Defendants' motion is accompanied by evidentiary materials [documents] outside the pleadings which are relevant for purposes of both determining the issue of administrative exhaustion as well as their alternative arguments. Rule 12(b) provides in part as follows:
If, on a motion asserting the defense numbered (6) to dismiss for failure of the pleading to state a claim upon which relief can be granted, matters outside the pleading are presented to and not excluded by the court, the motion shall be treated as one for summary judgment and disposed of as provided in Rule 56, and all parties shall be given reasonable opportunity to present all material made pertinent to such a motion by Rule 56. Fed. R. Civ. P. 12(b). The Court will not exclude the evidentiary materials [documents] accompanying Defendants' motion. Thus, their motion will be treated as solely seeking summary judgment.
Summary judgment is appropriate if the "pleadings, depositions, answers to interrogatories, admissions on file, together with affidavits, if any, show that there is no genuine issue as to any material fact and that the moving party is entitled to judgment as a matter of law." Fed.R.Civ.P. 56(c).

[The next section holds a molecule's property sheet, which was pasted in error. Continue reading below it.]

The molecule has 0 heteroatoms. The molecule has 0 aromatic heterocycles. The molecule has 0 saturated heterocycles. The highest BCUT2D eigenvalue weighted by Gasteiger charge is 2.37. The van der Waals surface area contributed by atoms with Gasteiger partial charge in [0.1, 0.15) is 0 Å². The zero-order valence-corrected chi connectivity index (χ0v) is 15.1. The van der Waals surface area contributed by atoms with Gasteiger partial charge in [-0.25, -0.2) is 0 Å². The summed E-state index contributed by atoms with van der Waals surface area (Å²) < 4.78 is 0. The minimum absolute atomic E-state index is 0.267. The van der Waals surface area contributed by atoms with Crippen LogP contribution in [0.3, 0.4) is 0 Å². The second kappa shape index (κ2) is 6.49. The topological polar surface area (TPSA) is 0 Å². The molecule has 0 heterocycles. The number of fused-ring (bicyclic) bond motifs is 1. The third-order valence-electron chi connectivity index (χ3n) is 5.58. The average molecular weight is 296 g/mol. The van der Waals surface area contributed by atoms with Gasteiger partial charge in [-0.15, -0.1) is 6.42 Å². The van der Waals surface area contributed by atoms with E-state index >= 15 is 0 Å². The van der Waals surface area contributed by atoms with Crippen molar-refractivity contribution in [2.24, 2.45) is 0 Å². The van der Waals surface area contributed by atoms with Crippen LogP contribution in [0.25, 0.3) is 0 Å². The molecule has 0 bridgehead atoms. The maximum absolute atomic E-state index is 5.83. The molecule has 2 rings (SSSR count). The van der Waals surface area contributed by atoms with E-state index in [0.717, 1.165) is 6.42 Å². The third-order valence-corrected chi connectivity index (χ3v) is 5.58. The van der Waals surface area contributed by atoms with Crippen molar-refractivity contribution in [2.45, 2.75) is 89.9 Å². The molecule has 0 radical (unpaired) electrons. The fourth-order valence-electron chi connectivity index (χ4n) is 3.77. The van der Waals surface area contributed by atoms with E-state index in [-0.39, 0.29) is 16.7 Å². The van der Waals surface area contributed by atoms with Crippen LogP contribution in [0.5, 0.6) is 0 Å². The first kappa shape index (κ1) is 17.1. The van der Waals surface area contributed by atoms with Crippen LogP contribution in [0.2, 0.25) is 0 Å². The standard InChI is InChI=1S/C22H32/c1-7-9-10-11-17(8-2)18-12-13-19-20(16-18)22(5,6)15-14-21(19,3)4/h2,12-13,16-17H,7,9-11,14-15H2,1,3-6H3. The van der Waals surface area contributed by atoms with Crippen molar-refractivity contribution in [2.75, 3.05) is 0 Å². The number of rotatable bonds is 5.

[T]he plain language of Rule 56(c) mandates the entry of summary judgment, after adequate time for discovery and upon motion, against a party who fails to make a showing sufficient to establish the existence of an element essential to that party's case, and on which that party will bear the burden of proof at trial. In such a situation, there can be "no genuine issue as to any material fact," since a complete failure of proof concerning an essential element of the nonmoving party's case necessarily renders all other facts immaterial. The moving party is "entitled to a judgment as a matter of law" because the nonmoving party has failed to make a sufficient showing on an essential element of her case with respect to which she has the burden of proof. "[T]he standard [for granting summary judgment] mirrors the standard for a directed verdict under Federal Rule of Civil Procedure 50(a)...." Celotex Corp. v. Catrett, 477 U.S. 317, 322-23, (1986).
The moving party bears the initial responsibility of stating the basis for its motion and identifying those portions of the record which demonstrate the absence of a genuine issue of material fact. The moving party can discharge that burden by "'showing' . . . that there is an absence of evidence to support the nonmoving party's case." Celotex, supra, 106 S.Ct. at 2553 and 2554. Once the moving party has satisfied its burden, the nonmoving party must present "affirmative evidence" to defeat the motion, consisting of verified or documented materials. Anderson v. Liberty Lobby, Inc., 477 U.S. 242, 257 (1986). Issues of fact are "genuine only if a reasonable jury, considering the evidence presented could find for the nonmoving party." Childers v. Joseph, 842 F.2d 689, 693-94 (3d Cir. 1988). Only disputes over facts that might affect the outcome of the suit will preclude the entry of summary judgment. Id. In ...